I've just returned from a unique experience: teaching Greek in English to Japanese.
My daughter is serving
as a missionary in a church in Sapporo, Japan and my wife and I just made our first visit to observe her in her natural habitat.
We volunteered to help in whatever way we could, and the pastor asked me to teach two sessions on Greek for their leadership
training program. Since I know virtually nothing about Japanese, I wasn't sure how this was going to work.
Most of my teaching starts from what a student knows in English, then uses that as a springboard for understanding Greek.
the record, Japanese are very good at picking up Greek. In the first session, they were able to pronounce Greek words
written on the whiteboard, and they picked up the alphabet very quickly. In our second session, we introduced the principles
of Greek word study. Once again, my translator was able to communicate the concepts very well, and the group responded
Moving to the next stages, grammar and translation, might pose more problems, but I was very encouraged to
discover that you can teach Greek even when you don't know their language.
By the way, I have looked for
reference tools or Web sites that moved directly from Greek to Japanese but have come up dry so far. If anyone knows
of Japanese-Greek resources, please send me the information at email@example.com.
How do you decide which commentaries are most useful? When your shelves are full and your wallet is empty, the question
pushes to the forefront. Some of the criteria are rather obvious: look at their doctrinal bias, their level of
scholarship, the level of complexity. But I have to admit that I use one other criterion to judge commentaries, one
that is seldom mentioned. Does this writer think like me?
I know -- it sounds egocentric. But it does matter
to me. Does this writer ask the same kinds of questions that intrigue me? Is he impressed with the same sorts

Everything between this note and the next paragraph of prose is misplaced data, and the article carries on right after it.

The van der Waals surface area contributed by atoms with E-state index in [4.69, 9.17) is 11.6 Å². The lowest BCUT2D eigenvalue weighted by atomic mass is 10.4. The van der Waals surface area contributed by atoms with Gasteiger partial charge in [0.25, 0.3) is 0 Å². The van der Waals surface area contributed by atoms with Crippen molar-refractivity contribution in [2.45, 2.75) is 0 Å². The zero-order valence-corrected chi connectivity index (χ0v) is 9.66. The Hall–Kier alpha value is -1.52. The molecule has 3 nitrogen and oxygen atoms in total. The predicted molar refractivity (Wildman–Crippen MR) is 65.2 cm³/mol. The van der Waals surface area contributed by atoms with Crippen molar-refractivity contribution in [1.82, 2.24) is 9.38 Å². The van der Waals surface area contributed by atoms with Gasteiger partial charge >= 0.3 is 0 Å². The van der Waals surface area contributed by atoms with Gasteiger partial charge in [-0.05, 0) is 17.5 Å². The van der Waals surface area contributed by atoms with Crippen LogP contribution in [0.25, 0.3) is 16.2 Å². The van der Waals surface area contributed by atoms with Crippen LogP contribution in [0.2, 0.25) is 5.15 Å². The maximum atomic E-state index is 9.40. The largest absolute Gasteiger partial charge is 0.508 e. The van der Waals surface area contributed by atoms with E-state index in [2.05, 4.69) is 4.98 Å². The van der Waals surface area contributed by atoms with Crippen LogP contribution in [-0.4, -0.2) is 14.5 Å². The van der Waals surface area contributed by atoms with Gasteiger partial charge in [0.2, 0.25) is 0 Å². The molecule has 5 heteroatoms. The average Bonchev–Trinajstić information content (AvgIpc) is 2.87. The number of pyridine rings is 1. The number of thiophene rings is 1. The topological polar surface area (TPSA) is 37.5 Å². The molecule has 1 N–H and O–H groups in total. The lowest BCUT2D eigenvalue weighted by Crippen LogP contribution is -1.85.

of evidence? Can I follow his logic and trust his judgment?
If the answer is Yes, then I've found a
commentary that I can use with more ease than others, because I can concentrate on the biblical text, rather than constantly
making allowances for differences in the author's viewpoint.
I first noticed that D. A. Carson was more than just
the average scholar when I used some of his work in preparing a commentary on 1 John. Again and again I found myself
saying, "That's right!" And before long, I was willing to trust his opinions even when they diverged from
the way I had been viewing the verse.
Another writer who resonates with me is D. Edmond Hiebert, best known for his
3-volume introduction to the New Testament. When I use his commentaries on the Thessalonian Epistles or the Gospel of
Mark, it's remarkable how he covers all the issues in the text, without extraneous discourses on topics that don't
illuminate the meaning. I especially appreciate Mark: A Portrait of the Servant (Moody, 1974), ISBN 0-8024-5182-9.
just discovered another author who handles Scripture in a way that answers my questions. Though he writes for a more
scholarly audience that Hiebert, Darrell Bock does a masterful job of navigating through the mass of material available on
Luke and Acts. I recently used his volume on Acts in the Baker Exegetical Commentary on the New Testament series (Baker,
2007), ISBN 0-8010-2668-7. When I finished working through a section, I felt confident that he had worked through all
the relevant scholarship and packaged the conclusions for me concisely and fairly. And I once again found myself agreeing
with his analysis of issues.
Don't get me wrong -- I also need to hear from people who don't
think like me. They'll provide a fresh perspective. And I might be wrong!
But it's nice to find
a kindred spirit, and I'm grateful for these men of God who labor in the text of the New Testament.